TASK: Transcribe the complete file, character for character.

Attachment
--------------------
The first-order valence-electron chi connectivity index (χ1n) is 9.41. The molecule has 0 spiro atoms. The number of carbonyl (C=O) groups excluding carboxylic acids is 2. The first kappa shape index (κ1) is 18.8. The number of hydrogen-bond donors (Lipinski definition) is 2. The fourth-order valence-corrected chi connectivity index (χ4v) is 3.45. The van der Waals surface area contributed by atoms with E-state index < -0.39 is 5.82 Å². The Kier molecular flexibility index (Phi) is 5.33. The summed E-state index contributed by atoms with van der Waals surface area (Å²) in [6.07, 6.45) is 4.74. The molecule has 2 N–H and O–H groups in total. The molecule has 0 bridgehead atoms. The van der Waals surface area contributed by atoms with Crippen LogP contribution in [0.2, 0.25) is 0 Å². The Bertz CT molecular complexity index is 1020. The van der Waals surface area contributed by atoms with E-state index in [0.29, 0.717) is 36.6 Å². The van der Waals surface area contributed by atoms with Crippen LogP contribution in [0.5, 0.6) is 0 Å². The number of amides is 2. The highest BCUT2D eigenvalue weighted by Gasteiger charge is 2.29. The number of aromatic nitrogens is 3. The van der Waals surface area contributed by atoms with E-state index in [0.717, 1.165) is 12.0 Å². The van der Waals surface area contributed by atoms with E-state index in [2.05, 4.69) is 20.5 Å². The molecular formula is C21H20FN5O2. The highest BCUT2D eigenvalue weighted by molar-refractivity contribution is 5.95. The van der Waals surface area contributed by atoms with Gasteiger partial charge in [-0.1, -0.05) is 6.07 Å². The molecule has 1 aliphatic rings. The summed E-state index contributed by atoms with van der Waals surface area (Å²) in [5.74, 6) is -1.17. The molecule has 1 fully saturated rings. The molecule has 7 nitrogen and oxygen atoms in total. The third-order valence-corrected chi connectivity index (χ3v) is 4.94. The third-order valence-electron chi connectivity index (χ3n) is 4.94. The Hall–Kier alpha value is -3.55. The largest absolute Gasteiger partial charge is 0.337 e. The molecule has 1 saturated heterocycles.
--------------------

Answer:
The first-order valence-electron chi connectivity index (χ1n) is 9.41. The molecule has 0 spiro atoms. The number of carbonyl (C=O) groups excluding carboxylic acids is 2. The first kappa shape index (κ1) is 18.8. The number of hydrogen-bond donors (Lipinski definition) is 2. The fourth-order valence-corrected chi connectivity index (χ4v) is 3.45. The van der Waals surface area contributed by atoms with E-state index < -0.39 is 5.82 Å². The Kier molecular flexibility index (Phi) is 5.33. The summed E-state index contributed by atoms with van der Waals surface area (Å²) in [6.07, 6.45) is 4.74. The molecule has 2 N–H and O–H groups in total. The molecule has 0 bridgehead atoms. The van der Waals surface area contributed by atoms with Crippen LogP contribution in [0.2, 0.25) is 0 Å². The Bertz CT molecular complexity index is 1020. The van der Waals surface area contributed by atoms with E-state index in [0.29, 0.717) is 36.6 Å². The van der Waals surface area contributed by atoms with Crippen LogP contribution in [0.5, 0.6) is 0 Å². The number of amides is 2. The highest BCUT2D eigenvalue weighted by Gasteiger charge is 2.29. The number of aromatic nitrogens is 3. The van der Waals surface area contributed by atoms with E-state index in [0.717, 1.165) is 12.0 Å². The van der Waals surface area contributed by atoms with E-state index in [2.05, 4.69) is 20.5 Å². The molecular formula is C21H20FN5O2. The highest BCUT2D eigenvalue weighted by molar-refractivity contribution is 5.95. The van der Waals surface area contributed by atoms with Gasteiger partial charge in [-0.1, -0.05) is 6.07 Å². The molecule has 1 aliphatic rings. The summed E-state index contributed by atoms with van der Waals surface area (Å²) in [5.74, 6) is -1.17. The molecule has 1 fully saturated rings. The molecule has 7 nitrogen and oxygen atoms in total. The third-order valence-corrected chi connectivity index (χ3v) is 4.94. The third-order valence-electron chi connectivity index (χ3n) is 4.94. The Hall–Kier alpha value is -3.55. The largest absolute Gasteiger partial charge is 0.337 e. The molecule has 1 saturated heterocycles.